Any help would be MUCH appreciated!(adsbygoogle = window.adsbygoogle || []).push({});

Vector A=yi+zj+xk

Surface S is defined by z=1-x^2-y^2 where z is greater or equal to 0.

Find the value of the surface integral of (grad x A)*dA

(The “x” is the cross product.)

I know this uses Stoke’s Theorem: line integral of the closed curve of A*dS = surface integral (grad x A)*n*dA. So, the line integral of vector A around the closed curve is equal to the curl of A over the surface defined by the curve.

I’m fairly sure I’ve set everything up correctly. I have to find (gradxA). Then I find the unit normal vector by taking the gradient of the surface and dividing it by its magnitude. Then I find dS by making it (dx*dy)/(the magnitude of n*k). Then I do the dot product of my (gradxA) vector and my unit normal vector. Multiply by the magnitude of n*k, then the double integral is set up. I think I have to switch to polar coordinates, at the end.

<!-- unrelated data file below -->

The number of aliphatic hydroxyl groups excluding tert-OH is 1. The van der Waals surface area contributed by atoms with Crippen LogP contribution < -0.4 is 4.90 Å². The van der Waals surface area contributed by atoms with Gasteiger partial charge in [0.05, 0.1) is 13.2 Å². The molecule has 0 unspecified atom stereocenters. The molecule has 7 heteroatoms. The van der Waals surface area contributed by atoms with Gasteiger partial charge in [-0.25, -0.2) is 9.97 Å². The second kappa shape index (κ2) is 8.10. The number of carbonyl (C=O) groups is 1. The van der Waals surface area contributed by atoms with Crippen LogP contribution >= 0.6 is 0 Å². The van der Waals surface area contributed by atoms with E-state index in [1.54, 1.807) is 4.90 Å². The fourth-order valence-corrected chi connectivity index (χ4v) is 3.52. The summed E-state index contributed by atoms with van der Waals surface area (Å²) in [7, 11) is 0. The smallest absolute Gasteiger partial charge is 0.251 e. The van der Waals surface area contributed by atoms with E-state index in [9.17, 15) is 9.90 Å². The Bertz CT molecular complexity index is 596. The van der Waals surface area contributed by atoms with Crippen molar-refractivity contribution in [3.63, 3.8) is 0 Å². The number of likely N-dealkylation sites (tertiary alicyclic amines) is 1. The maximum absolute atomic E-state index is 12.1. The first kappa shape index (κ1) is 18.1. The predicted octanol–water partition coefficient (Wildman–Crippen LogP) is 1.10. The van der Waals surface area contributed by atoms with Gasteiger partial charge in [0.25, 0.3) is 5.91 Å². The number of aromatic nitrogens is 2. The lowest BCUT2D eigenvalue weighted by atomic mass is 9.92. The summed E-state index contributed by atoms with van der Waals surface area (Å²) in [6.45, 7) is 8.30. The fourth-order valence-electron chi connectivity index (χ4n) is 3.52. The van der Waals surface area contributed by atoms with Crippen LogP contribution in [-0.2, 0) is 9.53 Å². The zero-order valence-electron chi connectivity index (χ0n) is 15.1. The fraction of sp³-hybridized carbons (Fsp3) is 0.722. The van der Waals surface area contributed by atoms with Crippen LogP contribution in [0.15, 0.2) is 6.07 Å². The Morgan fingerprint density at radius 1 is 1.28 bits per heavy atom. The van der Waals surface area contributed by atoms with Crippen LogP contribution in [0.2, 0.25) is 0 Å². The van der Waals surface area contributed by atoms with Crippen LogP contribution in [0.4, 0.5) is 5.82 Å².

I figured out (grad x A) by using the determinant. It's -i+j-k.

Now I need to find the normal of the given surface. For this, I take the gradient of the surface. I rearranged the surface so that

x^2+y^2+z=1. The gradient is 2xi+2yj+k. I need the unit vector of the normal, so I divide by the magnitude. This is where I get messed up, and unsure if I'm doing this right. I get the square root of (4x^2+4y^2+1). There's no way this is right, because almost nothing will simplify...

I hope I'm not completely wrong. Thanks!

**Physics Forums | Science Articles, Homework Help, Discussion**

Dismiss Notice

Join Physics Forums Today!

The friendliest, high quality science and math community on the planet! Everyone who loves science is here!

The friendliest, high quality science and math community on the planet! Everyone who loves science is here!

# Homework Help: Stoke's Theorem

**Physics Forums | Science Articles, Homework Help, Discussion**